The British involved in the crisis that ensued, and arrested more than 28 Greek Officers that engaged in the rebellion, including Marcou, pending the completion of investigations and the establishment of a Court Martial. The detainees were transferred to Cairo where they remained in custody for a month, while Averoff resigned in order not to aggravate the situation. The Greek government in Cairo, Egypt, tried to calm the spirits and in order to face the crisis, the Chief of RHAF Wg/Cdr Panagiotis Vilos, intervened personally, because was a respectful Officer and common acceptable among the staff. In the interrogations that followed, moderation prevailed. Although military tribunals were set up, all trials were eventually adjourned. There was an insurmountable need for calm to prevail and for everyone to return to their duties. The war continued relentlessly, and in the North African desert, General Erwin Rommel's Africa Corps continued his march. The Minister of National Defense, Panagiotis Kanellopoulos, ordered that an acquittal committee be formed, so that most of them return to the service, as they did. In order to alleviate the situation, the leader of the riot, Squadron Leader Theofanis Metaxas, was appointed Chief of Staff to the General Headquarters, while a general amnesty was granted and the imposition of sanctions was lifted. At the same time, the command of two squadrons was assigned to Officers who participated in the events, such as Hondros and Papapanagiotou.
Above: Pictured with his beloved wife Mary in front of their family car. (Diana Hale)
Middle: This photo was probably taken at Mount Hampden in Rhodesia in early 1945. Standing first from the right is George Marcou smiling, while the name of the pilot next to him with his hand on the belt is unknown. Standing to the left is his wife, Mary, holding their newborn daughter Diana in her arms. Sitting first from the left is their best man Sqn/Ldr Constantinos Exarhakos. (Diana Hale)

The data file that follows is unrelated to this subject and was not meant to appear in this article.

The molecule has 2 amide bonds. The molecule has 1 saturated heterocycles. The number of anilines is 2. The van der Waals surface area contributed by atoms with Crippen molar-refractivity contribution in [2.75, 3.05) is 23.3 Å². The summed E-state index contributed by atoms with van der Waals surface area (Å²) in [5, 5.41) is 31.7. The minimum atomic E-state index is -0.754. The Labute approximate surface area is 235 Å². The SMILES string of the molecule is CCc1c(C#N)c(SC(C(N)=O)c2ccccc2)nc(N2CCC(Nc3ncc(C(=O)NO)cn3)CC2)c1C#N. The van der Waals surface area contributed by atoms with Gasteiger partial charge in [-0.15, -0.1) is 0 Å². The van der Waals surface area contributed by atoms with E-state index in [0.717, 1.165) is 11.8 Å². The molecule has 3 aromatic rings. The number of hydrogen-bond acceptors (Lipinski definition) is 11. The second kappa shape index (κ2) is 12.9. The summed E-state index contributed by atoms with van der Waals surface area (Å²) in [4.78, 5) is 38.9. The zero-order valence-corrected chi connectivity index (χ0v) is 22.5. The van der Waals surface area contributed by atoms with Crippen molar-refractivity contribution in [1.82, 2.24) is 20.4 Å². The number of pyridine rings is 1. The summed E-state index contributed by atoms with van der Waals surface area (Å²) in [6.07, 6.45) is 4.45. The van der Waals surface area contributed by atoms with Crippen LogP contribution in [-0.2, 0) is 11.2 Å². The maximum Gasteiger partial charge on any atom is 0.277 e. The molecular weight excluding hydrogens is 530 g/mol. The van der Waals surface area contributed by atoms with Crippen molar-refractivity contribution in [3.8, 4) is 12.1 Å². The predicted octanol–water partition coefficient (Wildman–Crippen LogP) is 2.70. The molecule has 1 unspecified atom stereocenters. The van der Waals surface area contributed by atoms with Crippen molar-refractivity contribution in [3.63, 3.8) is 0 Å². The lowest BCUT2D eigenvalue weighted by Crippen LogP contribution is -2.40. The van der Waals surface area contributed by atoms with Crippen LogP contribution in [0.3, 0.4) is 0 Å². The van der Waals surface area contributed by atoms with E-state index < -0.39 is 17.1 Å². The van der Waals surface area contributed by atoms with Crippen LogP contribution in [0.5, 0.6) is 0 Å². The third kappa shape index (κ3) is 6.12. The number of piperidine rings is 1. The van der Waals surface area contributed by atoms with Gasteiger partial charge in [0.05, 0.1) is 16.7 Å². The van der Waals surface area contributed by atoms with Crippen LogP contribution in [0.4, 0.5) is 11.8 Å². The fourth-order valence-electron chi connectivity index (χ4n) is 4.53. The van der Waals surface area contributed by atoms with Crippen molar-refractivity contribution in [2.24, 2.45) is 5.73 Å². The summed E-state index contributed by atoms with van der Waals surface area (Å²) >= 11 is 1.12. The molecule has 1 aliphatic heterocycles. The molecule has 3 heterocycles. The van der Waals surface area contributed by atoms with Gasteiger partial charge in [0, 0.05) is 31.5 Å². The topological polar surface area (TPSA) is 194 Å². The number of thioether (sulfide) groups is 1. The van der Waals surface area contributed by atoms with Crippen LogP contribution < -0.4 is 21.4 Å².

Below: George Marcou with his back turned to the camera is getting ready to board a seaplane of Imperial Airways with code letters G-ADUW. Most likely the photo concerns his departure from Alexandria for Rhodesia during a leave. The company's seaplanes had a water aerodrome on the Nile river, Egypt, performing civilian flights to Europe and Africa. The Imperial Airways seaplane with code G-ADUW and the name CASTOR in an older photo. (Diana Hale)
Left: Another photo from the personal archive of George Marcou where pictured, fourth from the left, showing a Harvard Mk.I to Greek candidate pilots. (Diana Hale)
Above: Lieutenant General George Pleionis, a veteran of the Second World War, is a living legend for the Hellenic Air Force, with exceptional combat action! He was a good friend of Lieutenant Colonel George Marcou and in a communication that the authors had with him, he said the following: "George Marcou was my instructor in 1940 in Tatoi Air Base, Athens, and in 1941 in Habbaniya, Iraq, and in Southern Rhodesia. He remained as an instructor in South Africa throughout the war. I met him again in Cairo, Egypt, where he was Chief of Staff of the RHAF Detachment, after the end of the war in Europe, in May 1945. I served with him until his resignation, he left for South Africa, which was his family. Why he resigned is a big story. He regretted it, but it was too late. He was a very good officer and a good colleague."